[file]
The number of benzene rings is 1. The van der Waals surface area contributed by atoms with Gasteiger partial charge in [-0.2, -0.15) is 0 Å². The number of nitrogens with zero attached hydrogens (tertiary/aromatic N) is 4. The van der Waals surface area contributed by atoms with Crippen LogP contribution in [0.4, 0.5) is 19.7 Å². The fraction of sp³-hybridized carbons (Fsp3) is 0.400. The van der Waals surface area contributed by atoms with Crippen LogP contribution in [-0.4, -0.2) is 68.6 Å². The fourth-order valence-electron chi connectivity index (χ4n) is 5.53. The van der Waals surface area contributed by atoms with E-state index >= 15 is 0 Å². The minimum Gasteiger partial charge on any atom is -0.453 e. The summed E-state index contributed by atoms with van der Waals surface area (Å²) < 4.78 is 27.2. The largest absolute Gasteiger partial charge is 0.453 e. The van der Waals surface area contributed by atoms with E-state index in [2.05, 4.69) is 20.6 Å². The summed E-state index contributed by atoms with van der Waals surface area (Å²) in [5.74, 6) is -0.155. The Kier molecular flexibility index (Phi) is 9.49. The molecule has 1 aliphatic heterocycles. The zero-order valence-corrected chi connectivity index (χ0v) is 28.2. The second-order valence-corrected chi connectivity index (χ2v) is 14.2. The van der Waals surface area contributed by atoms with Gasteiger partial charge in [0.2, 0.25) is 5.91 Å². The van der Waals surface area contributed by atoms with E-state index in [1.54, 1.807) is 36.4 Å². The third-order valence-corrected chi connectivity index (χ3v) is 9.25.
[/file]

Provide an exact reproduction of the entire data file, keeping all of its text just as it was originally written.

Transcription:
The number of benzene rings is 1. The van der Waals surface area contributed by atoms with Gasteiger partial charge in [-0.2, -0.15) is 0 Å². The number of nitrogens with zero attached hydrogens (tertiary/aromatic N) is 4. The van der Waals surface area contributed by atoms with Crippen LogP contribution in [0.4, 0.5) is 19.7 Å². The fraction of sp³-hybridized carbons (Fsp3) is 0.400. The van der Waals surface area contributed by atoms with Crippen LogP contribution in [-0.4, -0.2) is 68.6 Å². The fourth-order valence-electron chi connectivity index (χ4n) is 5.53. The van der Waals surface area contributed by atoms with E-state index >= 15 is 0 Å². The minimum Gasteiger partial charge on any atom is -0.453 e. The summed E-state index contributed by atoms with van der Waals surface area (Å²) < 4.78 is 27.2. The largest absolute Gasteiger partial charge is 0.453 e. The van der Waals surface area contributed by atoms with E-state index in [2.05, 4.69) is 20.6 Å². The summed E-state index contributed by atoms with van der Waals surface area (Å²) in [5.74, 6) is -0.155. The Kier molecular flexibility index (Phi) is 9.49. The molecule has 1 aliphatic heterocycles. The zero-order valence-corrected chi connectivity index (χ0v) is 28.2. The second-order valence-corrected chi connectivity index (χ2v) is 14.2. The van der Waals surface area contributed by atoms with Gasteiger partial charge in [0.2, 0.25) is 5.91 Å². The van der Waals surface area contributed by atoms with E-state index in [1.54, 1.807) is 36.4 Å². The third-order valence-corrected chi connectivity index (χ3v) is 9.25.